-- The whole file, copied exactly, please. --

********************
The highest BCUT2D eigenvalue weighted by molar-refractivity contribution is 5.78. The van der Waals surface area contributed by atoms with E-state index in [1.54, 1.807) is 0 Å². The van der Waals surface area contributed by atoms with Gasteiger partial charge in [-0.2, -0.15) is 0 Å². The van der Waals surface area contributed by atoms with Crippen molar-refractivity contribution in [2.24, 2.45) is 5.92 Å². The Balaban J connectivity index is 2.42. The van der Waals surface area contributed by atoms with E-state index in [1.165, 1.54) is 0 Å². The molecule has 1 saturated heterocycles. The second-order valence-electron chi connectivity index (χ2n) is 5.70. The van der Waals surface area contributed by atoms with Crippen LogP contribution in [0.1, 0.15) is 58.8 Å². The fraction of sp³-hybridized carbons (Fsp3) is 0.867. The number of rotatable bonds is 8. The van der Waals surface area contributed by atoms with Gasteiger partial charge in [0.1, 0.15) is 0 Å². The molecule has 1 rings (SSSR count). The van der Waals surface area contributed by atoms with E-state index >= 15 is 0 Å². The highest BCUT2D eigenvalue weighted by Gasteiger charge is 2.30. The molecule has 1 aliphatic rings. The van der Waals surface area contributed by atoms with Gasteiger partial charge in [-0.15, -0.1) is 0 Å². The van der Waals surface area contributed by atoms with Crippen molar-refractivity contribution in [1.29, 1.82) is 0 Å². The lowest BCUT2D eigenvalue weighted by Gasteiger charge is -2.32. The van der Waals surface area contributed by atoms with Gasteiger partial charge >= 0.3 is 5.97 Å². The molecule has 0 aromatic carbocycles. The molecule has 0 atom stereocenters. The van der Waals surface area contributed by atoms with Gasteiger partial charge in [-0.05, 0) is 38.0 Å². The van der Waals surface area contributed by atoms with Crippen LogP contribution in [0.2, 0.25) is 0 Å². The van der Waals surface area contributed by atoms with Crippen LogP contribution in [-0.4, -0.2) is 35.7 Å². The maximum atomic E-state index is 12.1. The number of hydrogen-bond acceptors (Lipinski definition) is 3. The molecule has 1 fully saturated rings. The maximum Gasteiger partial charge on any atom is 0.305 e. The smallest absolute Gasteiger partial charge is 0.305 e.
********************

The highest BCUT2D eigenvalue weighted by molar-refractivity contribution is 5.78. The van der Waals surface area contributed by atoms with E-state index in [1.54, 1.807) is 0 Å². The van der Waals surface area contributed by atoms with Gasteiger partial charge in [-0.2, -0.15) is 0 Å². The van der Waals surface area contributed by atoms with Crippen molar-refractivity contribution in [2.24, 2.45) is 5.92 Å². The Balaban J connectivity index is 2.42. The van der Waals surface area contributed by atoms with E-state index in [1.165, 1.54) is 0 Å². The molecule has 1 saturated heterocycles. The second-order valence-electron chi connectivity index (χ2n) is 5.70. The van der Waals surface area contributed by atoms with Crippen LogP contribution in [0.1, 0.15) is 58.8 Å². The fraction of sp³-hybridized carbons (Fsp3) is 0.867. The number of rotatable bonds is 8. The van der Waals surface area contributed by atoms with Gasteiger partial charge in [0.1, 0.15) is 0 Å². The molecule has 1 rings (SSSR count). The van der Waals surface area contributed by atoms with E-state index >= 15 is 0 Å². The highest BCUT2D eigenvalue weighted by Gasteiger charge is 2.30. The molecule has 1 aliphatic rings. The van der Waals surface area contributed by atoms with Gasteiger partial charge in [-0.15, -0.1) is 0 Å². The van der Waals surface area contributed by atoms with Crippen molar-refractivity contribution in [1.29, 1.82) is 0 Å². The lowest BCUT2D eigenvalue weighted by Gasteiger charge is -2.32. The van der Waals surface area contributed by atoms with Gasteiger partial charge >= 0.3 is 5.97 Å². The molecule has 0 aromatic carbocycles. The molecule has 0 atom stereocenters. The van der Waals surface area contributed by atoms with Gasteiger partial charge in [-0.05, 0) is 38.0 Å². The van der Waals surface area contributed by atoms with Crippen LogP contribution in [0.2, 0.25) is 0 Å². The van der Waals surface area contributed by atoms with Crippen LogP contribution in [-0.4, -0.2) is 35.7 Å². The maximum atomic E-state index is 12.1. The number of hydrogen-bond acceptors (Lipinski definition) is 3. The molecule has 1 fully saturated rings. The maximum Gasteiger partial charge on any atom is 0.305 e. The smallest absolute Gasteiger partial charge is 0.305 e.